Ingredient #2: Retrieval Practice

The second ingredient is retrieval practice. Retrieval, as we discussed earlier, is the process of deliberately recalling information from memory, without being reminded of that information beforehand. There are ways of studying vocabulary that don't involve retrieval. For example, if you simply read the Greek word and then read an English gloss, you are studying the word-meaning association, but it doesn't require you to retrieve anything from memory. All the information is right there in front of you. This is sometimes referred to as restudy.

By contrast, retrieval practice would involve looking at the Greek word, and trying to remember the English gloss - or vice versa. Retrieval practice has been shown to be more effective than restudy for transferring knowledge from short-term to long-term memory. But that doesn't mean restudy can't be useful. Restudy is often early on in learning a new word, before you know it well enough to practice retrieving it. But as you continue your repetitions, you should try to practice retrieval more and more.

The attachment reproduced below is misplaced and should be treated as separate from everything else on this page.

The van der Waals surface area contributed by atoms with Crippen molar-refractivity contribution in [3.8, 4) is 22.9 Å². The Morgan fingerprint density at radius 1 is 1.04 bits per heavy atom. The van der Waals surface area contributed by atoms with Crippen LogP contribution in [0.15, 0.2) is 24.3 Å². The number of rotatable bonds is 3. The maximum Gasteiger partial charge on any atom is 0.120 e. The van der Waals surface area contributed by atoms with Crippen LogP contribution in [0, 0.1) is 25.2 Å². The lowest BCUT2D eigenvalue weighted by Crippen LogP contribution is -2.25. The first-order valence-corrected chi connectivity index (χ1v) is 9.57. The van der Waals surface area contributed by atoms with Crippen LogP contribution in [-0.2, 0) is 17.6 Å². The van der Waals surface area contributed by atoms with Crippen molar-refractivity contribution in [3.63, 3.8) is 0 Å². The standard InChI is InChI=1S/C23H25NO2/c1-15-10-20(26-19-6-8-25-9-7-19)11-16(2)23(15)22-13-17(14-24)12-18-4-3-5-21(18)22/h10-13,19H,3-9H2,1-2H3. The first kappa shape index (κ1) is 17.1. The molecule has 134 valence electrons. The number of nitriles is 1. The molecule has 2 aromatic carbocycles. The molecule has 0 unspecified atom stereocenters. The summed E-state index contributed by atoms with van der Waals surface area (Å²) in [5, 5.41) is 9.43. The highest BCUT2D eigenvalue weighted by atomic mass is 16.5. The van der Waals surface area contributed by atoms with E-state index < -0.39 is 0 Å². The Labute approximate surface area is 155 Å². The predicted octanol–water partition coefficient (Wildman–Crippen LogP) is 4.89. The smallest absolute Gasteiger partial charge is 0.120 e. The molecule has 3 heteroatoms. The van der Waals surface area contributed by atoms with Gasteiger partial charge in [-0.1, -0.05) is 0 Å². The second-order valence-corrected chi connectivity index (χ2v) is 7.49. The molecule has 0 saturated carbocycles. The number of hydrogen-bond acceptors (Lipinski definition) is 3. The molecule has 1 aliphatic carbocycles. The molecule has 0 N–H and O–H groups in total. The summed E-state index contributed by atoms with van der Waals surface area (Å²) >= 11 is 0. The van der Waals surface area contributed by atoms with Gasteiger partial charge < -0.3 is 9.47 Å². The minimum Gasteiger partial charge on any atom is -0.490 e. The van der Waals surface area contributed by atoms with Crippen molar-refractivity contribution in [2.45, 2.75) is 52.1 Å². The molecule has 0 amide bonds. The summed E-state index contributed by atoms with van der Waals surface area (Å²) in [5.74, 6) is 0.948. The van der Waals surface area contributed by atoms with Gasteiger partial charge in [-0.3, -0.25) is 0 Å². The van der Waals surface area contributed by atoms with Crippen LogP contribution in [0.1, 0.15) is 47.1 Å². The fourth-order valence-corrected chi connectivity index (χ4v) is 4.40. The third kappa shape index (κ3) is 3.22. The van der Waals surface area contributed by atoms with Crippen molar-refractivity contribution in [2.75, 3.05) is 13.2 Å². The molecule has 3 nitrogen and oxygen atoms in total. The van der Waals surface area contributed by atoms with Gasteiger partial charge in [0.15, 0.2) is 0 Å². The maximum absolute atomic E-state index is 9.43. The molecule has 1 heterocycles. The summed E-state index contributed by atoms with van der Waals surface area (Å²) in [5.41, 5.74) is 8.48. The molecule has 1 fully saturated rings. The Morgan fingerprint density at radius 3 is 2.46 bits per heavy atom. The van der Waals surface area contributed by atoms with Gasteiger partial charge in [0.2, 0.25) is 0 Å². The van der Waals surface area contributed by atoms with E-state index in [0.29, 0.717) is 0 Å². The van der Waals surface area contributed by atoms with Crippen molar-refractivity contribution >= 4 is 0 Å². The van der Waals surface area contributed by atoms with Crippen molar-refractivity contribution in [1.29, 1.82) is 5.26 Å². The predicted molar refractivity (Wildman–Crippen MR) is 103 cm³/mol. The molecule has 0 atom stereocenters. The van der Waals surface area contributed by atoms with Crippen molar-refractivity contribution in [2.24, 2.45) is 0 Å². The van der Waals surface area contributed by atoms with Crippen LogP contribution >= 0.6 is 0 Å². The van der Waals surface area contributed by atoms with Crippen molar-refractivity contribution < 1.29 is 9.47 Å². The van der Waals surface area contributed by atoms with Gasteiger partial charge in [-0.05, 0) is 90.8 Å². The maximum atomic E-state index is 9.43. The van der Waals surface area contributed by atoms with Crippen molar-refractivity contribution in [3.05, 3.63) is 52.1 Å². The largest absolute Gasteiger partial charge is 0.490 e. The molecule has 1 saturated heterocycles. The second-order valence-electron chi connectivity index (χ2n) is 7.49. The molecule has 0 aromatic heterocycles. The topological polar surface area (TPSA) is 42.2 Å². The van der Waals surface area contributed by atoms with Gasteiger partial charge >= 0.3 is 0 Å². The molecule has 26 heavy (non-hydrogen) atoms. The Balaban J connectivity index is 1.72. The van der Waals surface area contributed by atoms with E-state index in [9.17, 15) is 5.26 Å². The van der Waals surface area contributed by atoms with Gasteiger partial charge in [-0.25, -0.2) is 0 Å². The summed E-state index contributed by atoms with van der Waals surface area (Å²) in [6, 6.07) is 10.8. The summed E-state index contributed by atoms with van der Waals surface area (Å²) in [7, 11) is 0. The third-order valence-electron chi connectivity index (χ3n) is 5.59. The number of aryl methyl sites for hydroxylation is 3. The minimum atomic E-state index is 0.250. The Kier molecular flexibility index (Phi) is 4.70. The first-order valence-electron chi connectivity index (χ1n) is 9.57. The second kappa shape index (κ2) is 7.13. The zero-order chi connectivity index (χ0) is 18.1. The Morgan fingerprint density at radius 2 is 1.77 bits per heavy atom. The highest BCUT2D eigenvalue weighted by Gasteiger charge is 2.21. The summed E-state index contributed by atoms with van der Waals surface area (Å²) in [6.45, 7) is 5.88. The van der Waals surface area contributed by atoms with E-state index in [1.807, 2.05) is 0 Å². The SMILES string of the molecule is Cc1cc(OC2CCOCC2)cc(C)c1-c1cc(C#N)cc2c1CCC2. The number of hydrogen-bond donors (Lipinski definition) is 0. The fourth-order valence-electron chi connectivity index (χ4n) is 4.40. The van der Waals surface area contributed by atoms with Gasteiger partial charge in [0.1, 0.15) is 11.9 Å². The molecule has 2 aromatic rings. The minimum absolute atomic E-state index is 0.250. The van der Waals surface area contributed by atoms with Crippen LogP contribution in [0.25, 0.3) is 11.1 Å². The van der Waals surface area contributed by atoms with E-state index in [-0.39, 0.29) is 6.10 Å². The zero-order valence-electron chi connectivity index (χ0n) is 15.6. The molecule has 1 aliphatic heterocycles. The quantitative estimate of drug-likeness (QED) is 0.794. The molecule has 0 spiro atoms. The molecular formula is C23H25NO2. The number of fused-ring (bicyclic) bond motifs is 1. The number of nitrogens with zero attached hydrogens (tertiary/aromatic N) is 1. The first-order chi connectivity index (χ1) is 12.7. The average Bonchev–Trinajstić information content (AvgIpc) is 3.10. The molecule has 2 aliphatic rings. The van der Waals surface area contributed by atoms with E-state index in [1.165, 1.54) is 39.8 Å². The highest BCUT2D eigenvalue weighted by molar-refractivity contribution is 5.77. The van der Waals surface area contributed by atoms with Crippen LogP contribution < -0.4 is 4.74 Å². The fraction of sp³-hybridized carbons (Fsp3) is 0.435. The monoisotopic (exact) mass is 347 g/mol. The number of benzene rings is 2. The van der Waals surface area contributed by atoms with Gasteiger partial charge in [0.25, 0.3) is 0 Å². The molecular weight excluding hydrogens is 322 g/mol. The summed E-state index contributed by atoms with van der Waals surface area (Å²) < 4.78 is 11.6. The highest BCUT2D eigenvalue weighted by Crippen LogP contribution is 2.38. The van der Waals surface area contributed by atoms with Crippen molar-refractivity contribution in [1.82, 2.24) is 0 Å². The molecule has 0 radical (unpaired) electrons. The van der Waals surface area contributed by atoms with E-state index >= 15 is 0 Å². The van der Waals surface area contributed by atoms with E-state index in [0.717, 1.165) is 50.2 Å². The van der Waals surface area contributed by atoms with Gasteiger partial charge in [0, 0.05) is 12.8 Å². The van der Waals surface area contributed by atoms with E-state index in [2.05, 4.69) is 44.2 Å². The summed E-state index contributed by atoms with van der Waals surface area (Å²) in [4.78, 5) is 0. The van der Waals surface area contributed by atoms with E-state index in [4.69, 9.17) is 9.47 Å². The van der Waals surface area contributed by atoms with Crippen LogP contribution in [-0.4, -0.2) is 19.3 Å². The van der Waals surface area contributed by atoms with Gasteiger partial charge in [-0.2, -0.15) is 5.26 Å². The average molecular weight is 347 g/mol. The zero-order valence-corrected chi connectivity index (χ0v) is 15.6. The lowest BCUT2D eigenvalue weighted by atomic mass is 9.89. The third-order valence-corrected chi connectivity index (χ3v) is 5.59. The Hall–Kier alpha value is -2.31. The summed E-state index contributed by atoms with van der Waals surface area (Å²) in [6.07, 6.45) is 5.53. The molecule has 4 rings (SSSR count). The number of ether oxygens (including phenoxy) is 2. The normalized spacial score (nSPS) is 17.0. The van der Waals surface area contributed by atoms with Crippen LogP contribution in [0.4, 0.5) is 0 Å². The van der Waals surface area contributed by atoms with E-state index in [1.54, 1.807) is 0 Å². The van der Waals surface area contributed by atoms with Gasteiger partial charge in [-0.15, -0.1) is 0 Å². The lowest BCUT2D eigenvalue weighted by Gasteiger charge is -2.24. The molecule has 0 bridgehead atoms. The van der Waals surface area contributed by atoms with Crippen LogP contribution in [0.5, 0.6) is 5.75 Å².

Ingredient #3: Varied Repetition

The third ingredient is varied repetition. This means encountering the word in varied ways, including different forms of the word, different meanings or senses of the word, and different contexts in which the word can be used. For example, you'll learn a Greek noun more effectively if you see it in singular and plural forms, and in nominative, genitive, dative, and accusative forms.

As discussed earlier, words have a range of meaning, and that range can often be divided up into meaningfully distinct senses. Seeing a word used according to its various senses will both broaden your knowledge of the word and strengthen your retention of the word.